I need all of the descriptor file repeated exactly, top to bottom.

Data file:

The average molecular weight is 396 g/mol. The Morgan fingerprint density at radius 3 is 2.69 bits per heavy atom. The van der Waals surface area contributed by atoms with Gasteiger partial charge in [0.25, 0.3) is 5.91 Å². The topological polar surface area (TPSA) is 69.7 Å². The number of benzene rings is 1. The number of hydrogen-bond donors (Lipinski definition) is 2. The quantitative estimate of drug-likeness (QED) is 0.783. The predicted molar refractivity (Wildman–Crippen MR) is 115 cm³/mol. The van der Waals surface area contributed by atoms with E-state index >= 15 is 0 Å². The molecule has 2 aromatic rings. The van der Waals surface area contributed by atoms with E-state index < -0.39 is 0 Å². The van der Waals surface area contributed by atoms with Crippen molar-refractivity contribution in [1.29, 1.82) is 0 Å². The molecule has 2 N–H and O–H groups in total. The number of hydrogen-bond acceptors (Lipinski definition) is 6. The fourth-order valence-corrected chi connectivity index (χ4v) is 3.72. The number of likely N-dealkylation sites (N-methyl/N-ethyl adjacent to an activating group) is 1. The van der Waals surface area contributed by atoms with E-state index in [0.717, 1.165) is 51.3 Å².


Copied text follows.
The average molecular weight is 396 g/mol. The Morgan fingerprint density at radius 3 is 2.69 bits per heavy atom. The van der Waals surface area contributed by atoms with Gasteiger partial charge in [0.25, 0.3) is 5.91 Å². The topological polar surface area (TPSA) is 69.7 Å². The number of benzene rings is 1. The number of hydrogen-bond donors (Lipinski definition) is 2. The quantitative estimate of drug-likeness (QED) is 0.783. The predicted molar refractivity (Wildman–Crippen MR) is 115 cm³/mol. The van der Waals surface area contributed by atoms with E-state index >= 15 is 0 Å². The molecule has 2 aromatic rings. The van der Waals surface area contributed by atoms with E-state index < -0.39 is 0 Å². The van der Waals surface area contributed by atoms with Crippen molar-refractivity contribution in [1.29, 1.82) is 0 Å². The molecule has 2 N–H and O–H groups in total. The number of hydrogen-bond acceptors (Lipinski definition) is 6. The fourth-order valence-corrected chi connectivity index (χ4v) is 3.72. The number of likely N-dealkylation sites (N-methyl/N-ethyl adjacent to an activating group) is 1. The van der Waals surface area contributed by atoms with E-state index in [0.717, 1.165) is 51.3 Å².